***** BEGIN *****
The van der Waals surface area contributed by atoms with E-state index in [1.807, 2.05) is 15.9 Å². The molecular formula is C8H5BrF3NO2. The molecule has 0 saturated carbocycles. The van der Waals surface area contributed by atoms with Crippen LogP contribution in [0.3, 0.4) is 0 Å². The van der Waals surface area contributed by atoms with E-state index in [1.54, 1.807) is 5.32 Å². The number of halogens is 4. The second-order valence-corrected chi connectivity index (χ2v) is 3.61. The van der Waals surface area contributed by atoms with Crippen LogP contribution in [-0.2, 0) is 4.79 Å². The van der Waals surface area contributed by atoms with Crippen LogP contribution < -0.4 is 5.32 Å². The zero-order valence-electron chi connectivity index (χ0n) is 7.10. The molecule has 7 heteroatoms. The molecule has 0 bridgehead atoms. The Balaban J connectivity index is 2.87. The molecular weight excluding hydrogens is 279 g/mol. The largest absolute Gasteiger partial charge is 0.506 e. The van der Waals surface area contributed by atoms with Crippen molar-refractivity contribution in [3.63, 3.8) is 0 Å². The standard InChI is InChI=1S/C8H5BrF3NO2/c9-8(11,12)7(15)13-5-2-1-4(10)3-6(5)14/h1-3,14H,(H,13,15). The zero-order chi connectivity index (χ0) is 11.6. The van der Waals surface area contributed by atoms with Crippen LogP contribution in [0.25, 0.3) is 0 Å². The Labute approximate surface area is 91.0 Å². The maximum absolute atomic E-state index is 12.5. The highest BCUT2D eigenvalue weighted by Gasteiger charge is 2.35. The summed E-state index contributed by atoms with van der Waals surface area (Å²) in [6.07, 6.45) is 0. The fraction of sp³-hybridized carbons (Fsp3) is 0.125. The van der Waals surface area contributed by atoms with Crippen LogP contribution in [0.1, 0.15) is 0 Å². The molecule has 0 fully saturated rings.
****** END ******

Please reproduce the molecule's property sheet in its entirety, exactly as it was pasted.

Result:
The van der Waals surface area contributed by atoms with E-state index in [1.807, 2.05) is 15.9 Å². The molecular formula is C8H5BrF3NO2. The molecule has 0 saturated carbocycles. The van der Waals surface area contributed by atoms with Crippen LogP contribution in [0.3, 0.4) is 0 Å². The van der Waals surface area contributed by atoms with E-state index in [1.54, 1.807) is 5.32 Å². The number of halogens is 4. The second-order valence-corrected chi connectivity index (χ2v) is 3.61. The van der Waals surface area contributed by atoms with Crippen LogP contribution in [-0.2, 0) is 4.79 Å². The van der Waals surface area contributed by atoms with Crippen LogP contribution < -0.4 is 5.32 Å². The zero-order valence-electron chi connectivity index (χ0n) is 7.10. The molecule has 7 heteroatoms. The molecule has 0 bridgehead atoms. The Balaban J connectivity index is 2.87. The molecular weight excluding hydrogens is 279 g/mol. The largest absolute Gasteiger partial charge is 0.506 e. The van der Waals surface area contributed by atoms with Crippen molar-refractivity contribution in [3.63, 3.8) is 0 Å². The standard InChI is InChI=1S/C8H5BrF3NO2/c9-8(11,12)7(15)13-5-2-1-4(10)3-6(5)14/h1-3,14H,(H,13,15). The zero-order chi connectivity index (χ0) is 11.6. The van der Waals surface area contributed by atoms with Crippen LogP contribution in [0.25, 0.3) is 0 Å². The Labute approximate surface area is 91.0 Å². The maximum absolute atomic E-state index is 12.5. The highest BCUT2D eigenvalue weighted by Gasteiger charge is 2.35. The summed E-state index contributed by atoms with van der Waals surface area (Å²) in [6.07, 6.45) is 0. The fraction of sp³-hybridized carbons (Fsp3) is 0.125. The van der Waals surface area contributed by atoms with Crippen LogP contribution in [0.1, 0.15) is 0 Å². The molecule has 0 fully saturated rings.